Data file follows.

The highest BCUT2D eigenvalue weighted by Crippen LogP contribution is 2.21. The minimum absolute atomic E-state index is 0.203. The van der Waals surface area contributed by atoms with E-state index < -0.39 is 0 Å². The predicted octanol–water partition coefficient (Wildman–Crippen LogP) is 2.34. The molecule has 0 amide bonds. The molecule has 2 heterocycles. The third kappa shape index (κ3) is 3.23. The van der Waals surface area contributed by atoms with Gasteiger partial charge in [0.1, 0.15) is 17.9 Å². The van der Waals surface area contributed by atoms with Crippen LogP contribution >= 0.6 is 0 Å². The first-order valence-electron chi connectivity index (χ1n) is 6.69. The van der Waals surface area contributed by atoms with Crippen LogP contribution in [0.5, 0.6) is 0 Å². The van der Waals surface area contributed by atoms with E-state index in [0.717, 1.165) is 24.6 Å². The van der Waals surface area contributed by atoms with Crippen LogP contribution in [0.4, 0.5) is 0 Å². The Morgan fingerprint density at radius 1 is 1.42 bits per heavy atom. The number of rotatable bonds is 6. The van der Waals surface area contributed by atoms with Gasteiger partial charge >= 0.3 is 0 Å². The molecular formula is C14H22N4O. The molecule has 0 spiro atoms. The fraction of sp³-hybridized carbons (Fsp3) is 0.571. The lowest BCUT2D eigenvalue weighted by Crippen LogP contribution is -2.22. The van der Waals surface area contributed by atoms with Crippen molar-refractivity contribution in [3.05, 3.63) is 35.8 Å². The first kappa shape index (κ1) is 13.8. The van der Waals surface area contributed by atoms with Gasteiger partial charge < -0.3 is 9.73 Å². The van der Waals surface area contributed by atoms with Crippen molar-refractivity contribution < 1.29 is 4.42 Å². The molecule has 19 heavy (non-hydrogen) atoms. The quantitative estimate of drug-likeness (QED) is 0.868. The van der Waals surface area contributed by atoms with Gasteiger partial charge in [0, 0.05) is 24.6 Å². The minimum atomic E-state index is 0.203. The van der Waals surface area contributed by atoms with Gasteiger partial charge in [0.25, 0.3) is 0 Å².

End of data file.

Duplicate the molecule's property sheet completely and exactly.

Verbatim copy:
The highest BCUT2D eigenvalue weighted by Crippen LogP contribution is 2.21. The minimum absolute atomic E-state index is 0.203. The van der Waals surface area contributed by atoms with E-state index < -0.39 is 0 Å². The predicted octanol–water partition coefficient (Wildman–Crippen LogP) is 2.34. The molecule has 0 amide bonds. The molecule has 2 heterocycles. The third kappa shape index (κ3) is 3.23. The van der Waals surface area contributed by atoms with Gasteiger partial charge in [0.1, 0.15) is 17.9 Å². The van der Waals surface area contributed by atoms with Crippen LogP contribution >= 0.6 is 0 Å². The first-order valence-electron chi connectivity index (χ1n) is 6.69. The van der Waals surface area contributed by atoms with Crippen LogP contribution in [0.5, 0.6) is 0 Å². The van der Waals surface area contributed by atoms with E-state index in [0.717, 1.165) is 24.6 Å². The van der Waals surface area contributed by atoms with Crippen LogP contribution in [0.4, 0.5) is 0 Å². The Morgan fingerprint density at radius 1 is 1.42 bits per heavy atom. The number of rotatable bonds is 6. The van der Waals surface area contributed by atoms with Gasteiger partial charge >= 0.3 is 0 Å². The molecular formula is C14H22N4O. The molecule has 0 spiro atoms. The fraction of sp³-hybridized carbons (Fsp3) is 0.571. The lowest BCUT2D eigenvalue weighted by Crippen LogP contribution is -2.22. The van der Waals surface area contributed by atoms with Crippen molar-refractivity contribution in [3.05, 3.63) is 35.8 Å². The first kappa shape index (κ1) is 13.8. The van der Waals surface area contributed by atoms with Gasteiger partial charge < -0.3 is 9.73 Å². The van der Waals surface area contributed by atoms with Crippen molar-refractivity contribution < 1.29 is 4.42 Å². The molecule has 19 heavy (non-hydrogen) atoms. The quantitative estimate of drug-likeness (QED) is 0.868. The van der Waals surface area contributed by atoms with Gasteiger partial charge in [0, 0.05) is 24.6 Å². The minimum atomic E-state index is 0.203. The van der Waals surface area contributed by atoms with Gasteiger partial charge in [0.25, 0.3) is 0 Å².